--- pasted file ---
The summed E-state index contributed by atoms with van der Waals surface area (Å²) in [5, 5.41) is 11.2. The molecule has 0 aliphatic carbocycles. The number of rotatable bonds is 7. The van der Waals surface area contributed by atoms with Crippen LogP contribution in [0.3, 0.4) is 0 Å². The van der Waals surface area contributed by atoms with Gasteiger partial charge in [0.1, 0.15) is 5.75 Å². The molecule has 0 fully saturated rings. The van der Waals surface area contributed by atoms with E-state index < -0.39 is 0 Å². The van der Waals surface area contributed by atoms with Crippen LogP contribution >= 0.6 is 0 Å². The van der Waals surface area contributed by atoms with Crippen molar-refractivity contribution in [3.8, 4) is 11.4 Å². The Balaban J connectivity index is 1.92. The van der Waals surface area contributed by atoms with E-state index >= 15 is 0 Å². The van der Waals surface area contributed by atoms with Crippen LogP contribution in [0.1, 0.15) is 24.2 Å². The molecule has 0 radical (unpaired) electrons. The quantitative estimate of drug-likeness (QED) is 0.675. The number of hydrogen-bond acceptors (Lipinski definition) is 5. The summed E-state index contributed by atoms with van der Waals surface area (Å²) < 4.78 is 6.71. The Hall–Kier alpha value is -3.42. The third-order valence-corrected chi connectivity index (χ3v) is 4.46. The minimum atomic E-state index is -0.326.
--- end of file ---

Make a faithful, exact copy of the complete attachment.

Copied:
The summed E-state index contributed by atoms with van der Waals surface area (Å²) in [5, 5.41) is 11.2. The molecule has 0 aliphatic carbocycles. The number of rotatable bonds is 7. The van der Waals surface area contributed by atoms with Crippen LogP contribution in [0.3, 0.4) is 0 Å². The van der Waals surface area contributed by atoms with Gasteiger partial charge in [0.1, 0.15) is 5.75 Å². The molecule has 0 fully saturated rings. The van der Waals surface area contributed by atoms with E-state index < -0.39 is 0 Å². The van der Waals surface area contributed by atoms with Crippen LogP contribution >= 0.6 is 0 Å². The van der Waals surface area contributed by atoms with Crippen molar-refractivity contribution in [3.8, 4) is 11.4 Å². The Balaban J connectivity index is 1.92. The van der Waals surface area contributed by atoms with E-state index >= 15 is 0 Å². The van der Waals surface area contributed by atoms with Crippen LogP contribution in [0.1, 0.15) is 24.2 Å². The molecule has 0 radical (unpaired) electrons. The quantitative estimate of drug-likeness (QED) is 0.675. The number of hydrogen-bond acceptors (Lipinski definition) is 5. The summed E-state index contributed by atoms with van der Waals surface area (Å²) < 4.78 is 6.71. The Hall–Kier alpha value is -3.42. The third-order valence-corrected chi connectivity index (χ3v) is 4.46. The minimum atomic E-state index is -0.326.